Christmas Hymns from John Brownlie
A significant body of Christmas-tide translations, described as “Hymns from the Office Books of The Holy Eastern Church,” were created in the early 20th century by the Rev. John Brownlie. He issued a series of five books of translations, including:
Hymns of the Greek Church (Edinburgh and London: Oliphant, Anderson & Ferrier, 1900)
Hymns of the Holy Eastern Church (Paisley: Alexander Gardner, 1902)
Hymns from the East Being Centos and Suggestions from the Office Books of the Holy Eastern Church (London: Simpkin, Marshall, Hamilton, Kent & Co., Lmd., 1905)
Hymns of the Apostolic Church (Paisley: Alexander Gardner, 1909)
Hymns of the Early Church (London: Morgan & Scott LD, 1913)
In this endeavor, Rev. Brownlie was expanding on earlier work done by Rev. John Mason Neale, notably in his Hymns of the Eastern Church. In the introduction, Rev. Brownlie wrote:
Thirty-eight years ago, Dr. John Mason Neale published his Hymns of the Eastern Church, and for the first time English readers were introduced to the priceless gems of Greek hymnody. At the close of his preface he throws out a challenge which, as far as the present writer is aware, has not yet been taken up. He says: ‘And while fully sensible of their imperfections, I may yet, by way of excuse rather than of boast, say, almost in Bishop Hall’s words—
“I first adventure: follow me who list,
And be the second Eastern Melodist.”’
It would be presumptuous to believe that the translations which follow are in any particular a worthy answer to that challenge; but the translator can honestly say that they are a very earnest attempt to acquaint English readers still further with the valuable praise literature which lies buried in the service-books of the Greek Church, and they constitute the first real attempt in that direction since Dr. Neale issued his collection in 1862.
All five of Brownlie's Eastern works can be found at Christian Classics Ethereal Library, Works by John Brownlie, and the Internet Archive, John Brownlie. Copies of Hymns of the Greek Church and Hymns from the East may also be found at Project Gutenberg.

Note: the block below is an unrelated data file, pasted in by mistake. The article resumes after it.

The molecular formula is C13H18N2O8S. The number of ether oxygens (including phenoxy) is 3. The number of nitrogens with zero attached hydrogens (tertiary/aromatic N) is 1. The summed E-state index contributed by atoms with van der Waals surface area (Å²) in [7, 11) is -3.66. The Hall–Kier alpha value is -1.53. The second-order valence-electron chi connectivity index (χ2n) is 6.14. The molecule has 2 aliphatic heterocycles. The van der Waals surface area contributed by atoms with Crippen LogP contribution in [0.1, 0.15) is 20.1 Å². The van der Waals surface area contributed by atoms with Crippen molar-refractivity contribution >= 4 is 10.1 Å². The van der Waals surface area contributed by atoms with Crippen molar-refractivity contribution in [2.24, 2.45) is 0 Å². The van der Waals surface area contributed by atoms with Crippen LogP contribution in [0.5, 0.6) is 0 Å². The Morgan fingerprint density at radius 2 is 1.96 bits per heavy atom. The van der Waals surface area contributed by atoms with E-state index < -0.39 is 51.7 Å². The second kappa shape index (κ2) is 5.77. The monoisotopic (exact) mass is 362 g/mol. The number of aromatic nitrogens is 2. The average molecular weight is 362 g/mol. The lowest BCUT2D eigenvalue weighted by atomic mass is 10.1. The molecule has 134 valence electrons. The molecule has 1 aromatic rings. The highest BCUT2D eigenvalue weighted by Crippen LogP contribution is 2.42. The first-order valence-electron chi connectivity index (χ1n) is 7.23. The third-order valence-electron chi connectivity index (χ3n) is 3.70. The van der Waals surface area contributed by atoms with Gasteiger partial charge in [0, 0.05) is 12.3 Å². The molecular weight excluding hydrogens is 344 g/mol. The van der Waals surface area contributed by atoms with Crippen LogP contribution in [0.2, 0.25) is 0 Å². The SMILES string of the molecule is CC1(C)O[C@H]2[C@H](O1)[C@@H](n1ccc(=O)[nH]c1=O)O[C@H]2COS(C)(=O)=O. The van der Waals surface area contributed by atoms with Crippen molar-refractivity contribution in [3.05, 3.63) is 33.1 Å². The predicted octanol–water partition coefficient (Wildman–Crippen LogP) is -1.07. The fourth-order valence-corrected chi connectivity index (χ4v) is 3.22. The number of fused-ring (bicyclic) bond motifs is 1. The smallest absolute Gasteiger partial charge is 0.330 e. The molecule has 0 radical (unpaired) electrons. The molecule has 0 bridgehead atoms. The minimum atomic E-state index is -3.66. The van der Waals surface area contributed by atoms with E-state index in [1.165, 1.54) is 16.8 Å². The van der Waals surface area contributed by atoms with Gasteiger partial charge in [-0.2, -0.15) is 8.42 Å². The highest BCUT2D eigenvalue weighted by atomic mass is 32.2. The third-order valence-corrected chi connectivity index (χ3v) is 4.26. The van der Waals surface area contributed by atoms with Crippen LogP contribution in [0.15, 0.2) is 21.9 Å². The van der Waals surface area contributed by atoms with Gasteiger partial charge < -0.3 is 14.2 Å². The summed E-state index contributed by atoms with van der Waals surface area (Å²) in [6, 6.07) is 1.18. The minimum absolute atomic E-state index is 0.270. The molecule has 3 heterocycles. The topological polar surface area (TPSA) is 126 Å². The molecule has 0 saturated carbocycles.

An additional volume of translations "Hymns and Poetry of the Eastern Church" was published by Rev. Bernhard Pick in 1908 (a copy is available at Google Books). I will be exploring that volume for additional Christmas-tide content.
According to the article "English Hymnody: Its Later Developments" by Louis F. Benson (Princeton Theological Review, Vol. 8, pp. 353-388, 1910), another contributor to the genre of Eastern hymnology translation was Dr. Richard F. Littledale who in 1867 published The People's Hymnal, containing not less than 28 Greek hymns. Benson also mentioned Allen William Chatfield, Songs and Hymns of the Earliest Greek Poets (London: Rivingtons, 1876). Note that this article was also incorporated into Benson's The English Hymn (New York: Hodder & Stoughton, 1915); see p. 505.
Rev. Brownlie wrote that his collections contains specimens of some of the following types of musical forms:—
The Canon (κανών). This is the most elaborate form into which the praise of the Greek Church is cast. A canon consists, nominally, of nine odes or hymns, but the second ode is always omitted on account of  the denunciations of God against Israel which it contains. The canons of the Great Fast are made up of those rejected odes.
Hirmos (εἱρμός) is the first stanza of each ode. It may or may not have a connection with the stanzas following, but its function is to give them their rhythmical model.
Troparion (τροπάριον). The Troparia are the stanzas which follow the Hirmos, and the term is doubtless derived from the verb τρέπω, to turn. The Troparia turn to the strophes of the Hirmos, as to a model.
Contakion (κοντάκιον) is a term of uncertain origin. Contakia occur after the sixth ode of a canon. They are short hymns, and the term may be derived from the Latin Canticum.
Stichera (στιχηρά) designates a series of verses which are often taken from the Psalter.
Idiomelon (ἰδιόμελον). Unlike Troparia, which follow the model set by the Hirmos, Idiomela follow no model.
Stichera Idiomela are a collection of irregular verses.
Antiphon (ἀντίφωνον) is, as is well known, a hymn sung alternately by the choir, which is divided for that purpose into two parts.
The 34 Christmas-tide hymns translated by Rev. Brownlie in these five volumes include:
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